This distinctive copper and steel shelter is located along the north edge of the Mesa Community College campus, near the rose garden, and was dedicated April 5, 2005. The artist has designed and produced twelve other transit shelters in Tucson, Tempe, Scottsdale and Santa Fe, N.M. The project was funded in part by Development & Sustainability.


Mesa Oasis by Joe Tyler

Southeast corner,
Alma School & Southern

A Victorian bird cage provided the inspiration for this 20-foot tall steel and copper structure, which was dedicated June 5, 2004. The artist has designed and produced twelve other transit shelters in Tucson, Tempe, Scottsdale and Santa Fe, N.M. The project was funded in part by Development & Sustainability.    *Featured in On The Road Again...Creative Transportation Design, a publication of the Center for Craft, Creativity and Design.


Double Incline  by Geoffrey Bruce

Northwest corner, Main and Hobson St.

Using corrugated and perforated metal, the artist created angled seats, contoured shade screens and a bright purple and yellow color scheme to make this piece distinctive.   The project was funded in part by Development & Sustainability.


Bird's Eye Delight by Colin Bruce

Main Street, south side, just east of Macdonald

The artist constructed this piece from painted steel, and it features knitted polyethylene shade canopies. The project was funded in part by Development & Sustainability.


Armored Helix  by Eric Weber

Main Street, south side, just east of Longmore

This piece is constructed from painted steel, and features a free-form sculptural shape that provides a unique design statement. The project was funded in part by Development & Sustainability.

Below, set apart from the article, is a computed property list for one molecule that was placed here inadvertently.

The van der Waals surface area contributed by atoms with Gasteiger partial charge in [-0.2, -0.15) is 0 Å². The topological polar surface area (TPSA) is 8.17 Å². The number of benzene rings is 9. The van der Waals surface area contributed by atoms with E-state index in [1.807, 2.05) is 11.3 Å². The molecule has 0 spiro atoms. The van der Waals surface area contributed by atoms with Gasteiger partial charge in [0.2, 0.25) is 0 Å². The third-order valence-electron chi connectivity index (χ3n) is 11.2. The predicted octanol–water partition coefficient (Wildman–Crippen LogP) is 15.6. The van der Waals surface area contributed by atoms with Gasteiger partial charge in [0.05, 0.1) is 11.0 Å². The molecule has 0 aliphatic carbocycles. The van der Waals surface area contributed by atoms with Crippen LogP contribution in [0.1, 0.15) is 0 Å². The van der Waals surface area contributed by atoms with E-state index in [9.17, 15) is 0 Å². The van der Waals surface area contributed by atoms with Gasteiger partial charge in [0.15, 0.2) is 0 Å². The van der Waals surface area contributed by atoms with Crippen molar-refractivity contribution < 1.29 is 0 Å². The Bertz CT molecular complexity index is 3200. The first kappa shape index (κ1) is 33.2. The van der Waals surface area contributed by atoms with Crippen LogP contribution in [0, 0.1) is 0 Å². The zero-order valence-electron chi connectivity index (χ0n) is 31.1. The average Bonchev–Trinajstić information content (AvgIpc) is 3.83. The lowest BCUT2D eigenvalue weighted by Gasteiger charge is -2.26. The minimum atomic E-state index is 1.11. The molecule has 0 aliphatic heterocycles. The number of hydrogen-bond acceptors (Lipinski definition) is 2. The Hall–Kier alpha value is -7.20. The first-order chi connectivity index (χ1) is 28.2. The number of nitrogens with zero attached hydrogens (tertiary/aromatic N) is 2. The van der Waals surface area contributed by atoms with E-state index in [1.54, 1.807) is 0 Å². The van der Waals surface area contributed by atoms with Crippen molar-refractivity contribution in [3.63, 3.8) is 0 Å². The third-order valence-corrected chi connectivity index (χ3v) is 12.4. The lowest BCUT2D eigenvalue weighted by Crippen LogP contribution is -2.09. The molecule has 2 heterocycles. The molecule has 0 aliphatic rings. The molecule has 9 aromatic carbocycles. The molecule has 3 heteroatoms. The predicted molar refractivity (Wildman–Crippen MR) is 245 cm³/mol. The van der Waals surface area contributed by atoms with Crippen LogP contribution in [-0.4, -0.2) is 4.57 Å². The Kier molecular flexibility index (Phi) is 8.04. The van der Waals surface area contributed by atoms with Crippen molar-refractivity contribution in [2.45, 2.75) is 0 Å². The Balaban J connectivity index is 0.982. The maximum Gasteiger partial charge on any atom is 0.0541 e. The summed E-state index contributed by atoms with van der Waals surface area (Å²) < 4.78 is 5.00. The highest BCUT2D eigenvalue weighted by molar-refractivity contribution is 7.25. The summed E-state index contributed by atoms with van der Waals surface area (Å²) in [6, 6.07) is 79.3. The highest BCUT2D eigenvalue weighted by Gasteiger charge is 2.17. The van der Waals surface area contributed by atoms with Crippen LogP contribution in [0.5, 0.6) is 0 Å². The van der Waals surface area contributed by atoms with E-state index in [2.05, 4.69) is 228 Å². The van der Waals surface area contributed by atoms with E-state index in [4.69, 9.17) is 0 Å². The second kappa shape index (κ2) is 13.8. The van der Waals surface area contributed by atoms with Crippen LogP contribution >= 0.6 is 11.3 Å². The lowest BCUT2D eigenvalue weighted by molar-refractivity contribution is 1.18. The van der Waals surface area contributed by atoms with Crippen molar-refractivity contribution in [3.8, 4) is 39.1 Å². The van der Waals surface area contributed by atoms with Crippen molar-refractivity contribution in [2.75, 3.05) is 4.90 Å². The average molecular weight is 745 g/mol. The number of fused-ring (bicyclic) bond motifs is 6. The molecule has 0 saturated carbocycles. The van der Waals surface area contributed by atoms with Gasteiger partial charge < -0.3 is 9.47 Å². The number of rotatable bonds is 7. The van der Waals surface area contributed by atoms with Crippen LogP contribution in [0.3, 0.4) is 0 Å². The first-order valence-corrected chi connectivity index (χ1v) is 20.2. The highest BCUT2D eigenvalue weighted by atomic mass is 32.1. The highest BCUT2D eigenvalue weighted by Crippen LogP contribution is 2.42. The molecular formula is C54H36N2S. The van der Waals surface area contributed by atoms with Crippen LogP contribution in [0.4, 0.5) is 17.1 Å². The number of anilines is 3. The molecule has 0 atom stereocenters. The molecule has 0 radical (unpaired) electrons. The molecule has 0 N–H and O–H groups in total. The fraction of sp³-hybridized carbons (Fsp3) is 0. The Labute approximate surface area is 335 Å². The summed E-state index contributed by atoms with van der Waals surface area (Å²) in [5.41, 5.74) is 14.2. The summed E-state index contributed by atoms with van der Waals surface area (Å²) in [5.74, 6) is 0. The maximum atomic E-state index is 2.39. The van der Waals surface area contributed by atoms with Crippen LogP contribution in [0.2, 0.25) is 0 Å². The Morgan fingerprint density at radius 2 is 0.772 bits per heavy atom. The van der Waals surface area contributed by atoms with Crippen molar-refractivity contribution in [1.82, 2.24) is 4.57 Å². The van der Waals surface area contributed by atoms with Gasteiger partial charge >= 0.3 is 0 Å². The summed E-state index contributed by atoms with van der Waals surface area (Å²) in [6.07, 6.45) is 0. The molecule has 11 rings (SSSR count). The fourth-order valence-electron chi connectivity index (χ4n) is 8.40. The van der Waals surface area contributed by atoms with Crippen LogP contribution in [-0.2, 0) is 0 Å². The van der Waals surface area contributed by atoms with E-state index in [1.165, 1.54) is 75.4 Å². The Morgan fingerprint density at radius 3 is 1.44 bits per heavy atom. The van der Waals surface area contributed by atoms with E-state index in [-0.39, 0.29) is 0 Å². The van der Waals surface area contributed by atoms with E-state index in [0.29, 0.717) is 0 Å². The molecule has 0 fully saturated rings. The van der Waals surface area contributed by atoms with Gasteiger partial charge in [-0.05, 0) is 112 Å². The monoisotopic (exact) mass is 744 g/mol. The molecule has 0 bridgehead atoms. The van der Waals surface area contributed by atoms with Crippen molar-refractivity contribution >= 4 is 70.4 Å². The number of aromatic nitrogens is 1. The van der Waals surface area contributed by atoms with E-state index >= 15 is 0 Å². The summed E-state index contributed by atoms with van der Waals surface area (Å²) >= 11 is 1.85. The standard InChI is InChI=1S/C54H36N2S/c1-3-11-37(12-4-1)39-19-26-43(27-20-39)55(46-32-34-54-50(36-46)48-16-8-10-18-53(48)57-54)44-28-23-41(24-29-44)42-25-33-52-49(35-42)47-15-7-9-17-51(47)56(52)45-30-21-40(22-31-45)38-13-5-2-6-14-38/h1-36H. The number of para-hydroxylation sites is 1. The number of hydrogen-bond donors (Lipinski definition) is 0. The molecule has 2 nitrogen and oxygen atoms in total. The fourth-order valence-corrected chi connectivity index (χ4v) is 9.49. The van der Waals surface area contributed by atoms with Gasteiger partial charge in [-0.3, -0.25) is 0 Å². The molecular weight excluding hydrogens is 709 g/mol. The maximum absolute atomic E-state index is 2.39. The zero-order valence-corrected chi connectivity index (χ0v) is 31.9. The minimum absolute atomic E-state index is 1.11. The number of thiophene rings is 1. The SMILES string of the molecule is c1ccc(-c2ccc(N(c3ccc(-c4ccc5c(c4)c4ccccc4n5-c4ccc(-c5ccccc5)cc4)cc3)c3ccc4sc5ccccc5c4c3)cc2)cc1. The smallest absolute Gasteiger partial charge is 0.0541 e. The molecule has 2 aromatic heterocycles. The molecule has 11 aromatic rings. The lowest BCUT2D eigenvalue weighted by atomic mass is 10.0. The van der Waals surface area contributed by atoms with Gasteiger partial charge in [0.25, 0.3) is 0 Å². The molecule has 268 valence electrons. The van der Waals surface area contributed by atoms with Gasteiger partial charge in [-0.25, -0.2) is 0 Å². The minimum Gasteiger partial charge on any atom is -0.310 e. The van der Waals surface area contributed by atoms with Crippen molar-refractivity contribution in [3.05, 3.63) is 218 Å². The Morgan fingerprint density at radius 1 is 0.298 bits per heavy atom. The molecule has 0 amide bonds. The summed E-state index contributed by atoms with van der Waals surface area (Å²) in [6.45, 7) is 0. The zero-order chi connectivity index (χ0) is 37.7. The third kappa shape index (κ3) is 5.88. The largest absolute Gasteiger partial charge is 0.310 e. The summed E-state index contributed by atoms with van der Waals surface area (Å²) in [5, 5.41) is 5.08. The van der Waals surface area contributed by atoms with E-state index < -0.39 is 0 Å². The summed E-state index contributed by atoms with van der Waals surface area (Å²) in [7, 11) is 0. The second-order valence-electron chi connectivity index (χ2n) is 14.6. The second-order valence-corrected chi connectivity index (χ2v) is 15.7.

Public Art Pieces




"Simply Citrus!" Courtyard
A public installation by Charles Hilton
Dobson Ranch Branch Library
2425 S. Dobson Rd.

The piece is a sculptural seating area made of mosaic tiles and features a live orange tree. It includes tiles created in November, 2000 by adults and children that attended Mesa's "Simply Citrus!" festival, in an activity booth funded with assistance from General Motors Proving Ground.





Mesa Fire Station 201
Sculptures and Bas Relief by Judy Stewart
Mesa Fire Station 201
360 E. First Street

Several pieces of art were created for installation in the grass courtyard immediately north of Mesa's newest fire station, located on First Street just west of Mesa Drive. The artist, Judy Stewart, from Oracle, Arizona, was selected by a panel of community members, fire personnel, and project staff.

A series of bas relief plaques was inspired by actual photographs of firefighters from the station's archives, with several smaller sculptures created in response to requests for artwork with which visiting school children could interact.


Dinosaur Sculpture - Dilophosaurus
A bronze sculpture by Michael Trcic
Arizona Museum of Natural History
53 N. Macdonald

This life-sized bronze sculpture of a Dilophosaurus by Sedona artist Michael Trcic was dedicated in August 2002. The dinosaur is depicted over a rocky ledge coming to the water to drink, and is approximately 20 feet long.


Suspended Gallery
A six-piece installation by Erik Gonzales
Red Mountain Branch Library
635 N. Power Road

The artwork consists of six double-sided art panels, made of Lexan and suspended by aircraft cable, that draw their inspiration from a variety of sources, including the nearby Red Mountain, local plant and animals life, and information found within the library's collection.  Some of the pieces incorporate actual quotes from books and numbers from the Dewey Decimal System.